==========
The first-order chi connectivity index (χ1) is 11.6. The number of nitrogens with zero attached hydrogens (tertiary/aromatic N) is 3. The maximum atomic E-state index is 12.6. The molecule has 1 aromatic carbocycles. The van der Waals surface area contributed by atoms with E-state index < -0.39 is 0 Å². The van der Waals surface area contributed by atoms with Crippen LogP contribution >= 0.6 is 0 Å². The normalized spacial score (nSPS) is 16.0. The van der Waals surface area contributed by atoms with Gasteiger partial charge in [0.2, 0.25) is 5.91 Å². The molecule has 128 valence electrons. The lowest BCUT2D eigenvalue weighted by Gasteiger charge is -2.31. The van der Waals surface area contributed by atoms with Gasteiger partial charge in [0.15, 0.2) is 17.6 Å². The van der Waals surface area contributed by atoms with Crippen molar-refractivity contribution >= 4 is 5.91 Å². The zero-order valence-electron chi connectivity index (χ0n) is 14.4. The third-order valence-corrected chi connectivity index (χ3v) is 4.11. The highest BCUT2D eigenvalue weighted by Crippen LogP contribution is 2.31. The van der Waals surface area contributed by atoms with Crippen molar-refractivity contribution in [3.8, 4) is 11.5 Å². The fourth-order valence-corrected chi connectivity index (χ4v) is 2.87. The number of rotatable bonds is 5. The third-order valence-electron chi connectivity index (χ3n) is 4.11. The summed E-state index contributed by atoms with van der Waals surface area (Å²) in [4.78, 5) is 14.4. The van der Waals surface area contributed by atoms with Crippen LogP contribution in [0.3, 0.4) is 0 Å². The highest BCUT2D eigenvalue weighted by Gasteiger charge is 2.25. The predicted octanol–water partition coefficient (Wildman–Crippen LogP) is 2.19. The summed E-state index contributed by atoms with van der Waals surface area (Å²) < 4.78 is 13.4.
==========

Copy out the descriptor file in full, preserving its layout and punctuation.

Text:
The first-order chi connectivity index (χ1) is 11.6. The number of nitrogens with zero attached hydrogens (tertiary/aromatic N) is 3. The maximum atomic E-state index is 12.6. The molecule has 1 aromatic carbocycles. The van der Waals surface area contributed by atoms with E-state index < -0.39 is 0 Å². The van der Waals surface area contributed by atoms with Crippen LogP contribution >= 0.6 is 0 Å². The normalized spacial score (nSPS) is 16.0. The van der Waals surface area contributed by atoms with Gasteiger partial charge in [0.2, 0.25) is 5.91 Å². The molecule has 128 valence electrons. The lowest BCUT2D eigenvalue weighted by Gasteiger charge is -2.31. The van der Waals surface area contributed by atoms with Gasteiger partial charge in [0.15, 0.2) is 17.6 Å². The van der Waals surface area contributed by atoms with Crippen molar-refractivity contribution >= 4 is 5.91 Å². The zero-order valence-electron chi connectivity index (χ0n) is 14.4. The third-order valence-corrected chi connectivity index (χ3v) is 4.11. The highest BCUT2D eigenvalue weighted by Crippen LogP contribution is 2.31. The van der Waals surface area contributed by atoms with Crippen molar-refractivity contribution in [3.8, 4) is 11.5 Å². The fourth-order valence-corrected chi connectivity index (χ4v) is 2.87. The number of rotatable bonds is 5. The third-order valence-electron chi connectivity index (χ3n) is 4.11. The summed E-state index contributed by atoms with van der Waals surface area (Å²) in [4.78, 5) is 14.4. The van der Waals surface area contributed by atoms with Crippen LogP contribution in [0.3, 0.4) is 0 Å². The highest BCUT2D eigenvalue weighted by Gasteiger charge is 2.25. The predicted octanol–water partition coefficient (Wildman–Crippen LogP) is 2.19. The summed E-state index contributed by atoms with van der Waals surface area (Å²) < 4.78 is 13.4.